Texas Capital Bank Client Support will be closed for Presidents Day on Monday, February 19, 2024. We will be back to our normal 8:00 AM to 6:00 PM support hours on Tuesday, February 20, 2024.

An enhancement has been scheduled for Account Opening on Saturday, April 20th, starting at 8:00 AM to approximately 2:00 PM CT. During this time, Account Opening may not be available or may have reduced functionality.

Stocks need a spring break from this rally — Week of March 11, 2024


Mag 7 catch breadth and let the little guys catch up

indexwtdytd1-year3-year5-yearindex level
S&P 500 Index-0.237.7332.8411.4715.195,123.69
Dow Jones Industrial Average-0.853.2122.658.9611.1038,722.69
Russell 2000 Small Cap0.342.9715.78-1.177.892,082.71
NASDAQ Composite-1.157.3143.078.0317.7916,085.11
MSCI Europe, Australasia & Far East2.515.8618.125.738.442,357.74
MSCI Emerging Markets1.241.5410.34-4.992.961,037.09
Barclays U.S. Aggregate Bond Index0.81-0.504.70-2.510.702,151.22
Merrill Lynch Intermediate Municipal0.310.104.88-0.051.85315.19

As of market close March 11, 2024. Returns in percent.

Investment Insights

 — Steve Orr 

Brown out

Perhaps we were a couple of weeks early on hitting pause. Our recent missives have pointed out that sentiment and valuation were pegged at maximum on our dashboard, and it was time to be cautious. A back-and-forth week that left the S&P 500 basically unchanged may be a prelude, not a pause. The primary trend direction remains higher. The forces of plentiful liquidity, a Fed leaning toward lower rates (someday) and frothy optimism remain intact.

The NASDAQ retreated for the second time in the past nine weeks. The NASDAQ is home to the “Magnificent 7” mega-cap tech companies that have powered the U.S. market for the past 18 months. We offer this public service announcement: Those 18 months have been enjoyable for our equity clients, but all cycles do turn. The “Mag 7” are finally starting to go their own way.

A quick rundown: Telsa is off 14% from its highs, thanks to falling interest in EVs and stiff competition in China. Apple and Alphabet (Google) are down 5% and 2% this month on lagging sales. Microsoft and Amazon are also slightly down to flat this month. The two darlings of the month are NVIDIA (“officially Bonkers” hat tip Cameron Crise) at +10% and Meta (Facebook) up 3%. These are pittance returns compared to the group over the past six months: 

Chart 1

NVIDIA, trading at 20 times 2024 estimated sales, will have to sell an amazing number of AI and video chips to meet Wall Street hopes. The rest of the list have sound businesses but may be suffering from rally fatigue. Call it rally brownout for now. We regularly hear 1999 comparisons with the dot.com blowoff rally. We get the idea but would point out that these companies actually produce stuff and sell it. As an example, Broadcom’s CEO was on the tape last week upping their AI chip revenue from 25% of their $10 billion chip sales to 35%. Broadcom toplined $35 billion last year, and the Street thinks it can make $50 billion this year.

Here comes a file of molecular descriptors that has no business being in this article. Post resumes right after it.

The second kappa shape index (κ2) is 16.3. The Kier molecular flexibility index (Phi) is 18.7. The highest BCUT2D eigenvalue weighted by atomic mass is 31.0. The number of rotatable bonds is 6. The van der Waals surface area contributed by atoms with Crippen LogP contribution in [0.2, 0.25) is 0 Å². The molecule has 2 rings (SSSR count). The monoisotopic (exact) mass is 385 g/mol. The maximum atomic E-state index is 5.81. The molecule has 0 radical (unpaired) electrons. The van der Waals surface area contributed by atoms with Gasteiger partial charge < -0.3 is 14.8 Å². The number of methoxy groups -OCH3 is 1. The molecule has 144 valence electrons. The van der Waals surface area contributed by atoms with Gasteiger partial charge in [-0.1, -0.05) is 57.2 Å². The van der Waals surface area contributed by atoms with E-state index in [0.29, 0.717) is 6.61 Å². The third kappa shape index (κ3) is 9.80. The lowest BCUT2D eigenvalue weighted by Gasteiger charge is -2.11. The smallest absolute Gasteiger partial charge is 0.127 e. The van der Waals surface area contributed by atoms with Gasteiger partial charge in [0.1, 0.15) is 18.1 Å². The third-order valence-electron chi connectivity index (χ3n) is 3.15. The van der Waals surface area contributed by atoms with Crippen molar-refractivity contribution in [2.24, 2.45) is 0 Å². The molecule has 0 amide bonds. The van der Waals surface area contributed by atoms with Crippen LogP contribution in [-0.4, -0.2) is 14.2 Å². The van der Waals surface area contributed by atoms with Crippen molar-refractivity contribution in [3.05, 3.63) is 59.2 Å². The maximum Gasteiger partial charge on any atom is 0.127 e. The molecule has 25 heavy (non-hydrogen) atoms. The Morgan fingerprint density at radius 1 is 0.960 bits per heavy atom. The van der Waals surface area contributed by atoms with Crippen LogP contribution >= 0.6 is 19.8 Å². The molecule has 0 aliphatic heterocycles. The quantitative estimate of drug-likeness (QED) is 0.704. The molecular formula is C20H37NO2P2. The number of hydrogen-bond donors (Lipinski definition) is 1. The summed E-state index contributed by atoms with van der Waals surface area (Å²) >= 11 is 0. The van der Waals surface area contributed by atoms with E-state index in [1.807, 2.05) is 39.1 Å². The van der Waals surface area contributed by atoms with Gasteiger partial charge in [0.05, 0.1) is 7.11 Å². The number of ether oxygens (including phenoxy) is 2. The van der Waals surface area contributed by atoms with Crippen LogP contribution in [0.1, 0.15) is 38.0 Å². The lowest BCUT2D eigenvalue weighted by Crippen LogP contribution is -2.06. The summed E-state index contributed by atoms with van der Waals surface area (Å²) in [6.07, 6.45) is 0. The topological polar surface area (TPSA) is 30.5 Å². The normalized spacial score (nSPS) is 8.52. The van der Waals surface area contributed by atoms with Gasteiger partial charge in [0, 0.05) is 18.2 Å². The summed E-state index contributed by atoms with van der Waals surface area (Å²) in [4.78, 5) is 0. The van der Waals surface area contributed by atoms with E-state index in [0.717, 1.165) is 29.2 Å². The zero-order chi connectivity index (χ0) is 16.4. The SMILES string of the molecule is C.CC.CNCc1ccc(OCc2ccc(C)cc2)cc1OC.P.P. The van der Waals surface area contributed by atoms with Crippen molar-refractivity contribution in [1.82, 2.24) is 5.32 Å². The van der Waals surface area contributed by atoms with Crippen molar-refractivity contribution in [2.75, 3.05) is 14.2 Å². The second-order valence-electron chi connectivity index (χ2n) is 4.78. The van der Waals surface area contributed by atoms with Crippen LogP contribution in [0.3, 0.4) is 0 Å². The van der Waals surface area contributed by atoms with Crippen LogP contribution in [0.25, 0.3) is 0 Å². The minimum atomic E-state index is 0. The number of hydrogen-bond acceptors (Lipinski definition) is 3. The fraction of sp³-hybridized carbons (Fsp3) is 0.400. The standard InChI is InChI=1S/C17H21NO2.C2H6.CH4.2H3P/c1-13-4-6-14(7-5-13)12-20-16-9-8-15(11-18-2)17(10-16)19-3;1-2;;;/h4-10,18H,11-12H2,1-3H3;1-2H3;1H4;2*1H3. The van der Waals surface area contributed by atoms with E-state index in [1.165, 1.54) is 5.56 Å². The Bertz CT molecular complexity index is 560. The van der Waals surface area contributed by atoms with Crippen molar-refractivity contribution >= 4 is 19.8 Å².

Mid Cap companies have been largely forgotten in the AI and Mag 7 memes. Super Micro makes AI servers and other components. It has bounced +31% this month thanks to NVIDIA-style sales forecasts. Chemours and MasTec have also helped Mid Cap stocks have some life and actually do better than their large cousins this month. Perhaps the rally cycle will extend further into the year than we thought. 

Blowout, sort of 

Another month, another big jobs headline. February’s non-farm payroll increase of 275,000 jobs handily beat expectations of 200,000. This report continues a thread from the past several months. Gains were confined to healthcare and government offset by declines in manufacturing, retail and trade sectors (cyclicals). The prior two months had large downward revisions totaling167,000 jobs. So, nice headline, but mixed details. We would note that 100,000 or so net new jobs a month are a minimum to keep the economy at stable employment.  

The Household survey showed a very different path for job growth. The number of employed persons declined by a net (adjusted) 184,000. This pushed the unemployment rate up to 3.9% from 3.7%. Not a trend change, but since the participation rate barely moved, it indicates an increase in unemployed (+334,000) people. Remember, the Fed is OK with unemployment rising to around 4.5%. That would cut the number of job openings and reduce pressure on wage inflation, in their view. It also would mean another 1.2 million unemployed. That is not good for the economy.

Punch out

While gold, bitcoin and stocks rally higher to start the year, bonds have quietly built a trading range. On one hand, the deficit spending by the administration is bringing supply that should push U.S. Treasury prices lower. This year’s projected $2 trillion in deficit spending will equate to 7% of GDP. This is unheard of outside of wartime borrowing needs. Holding prices up, and rates lower than they should be, are hopes of the Fed cutting short-term rates and a flight to quality from geopolitical issues.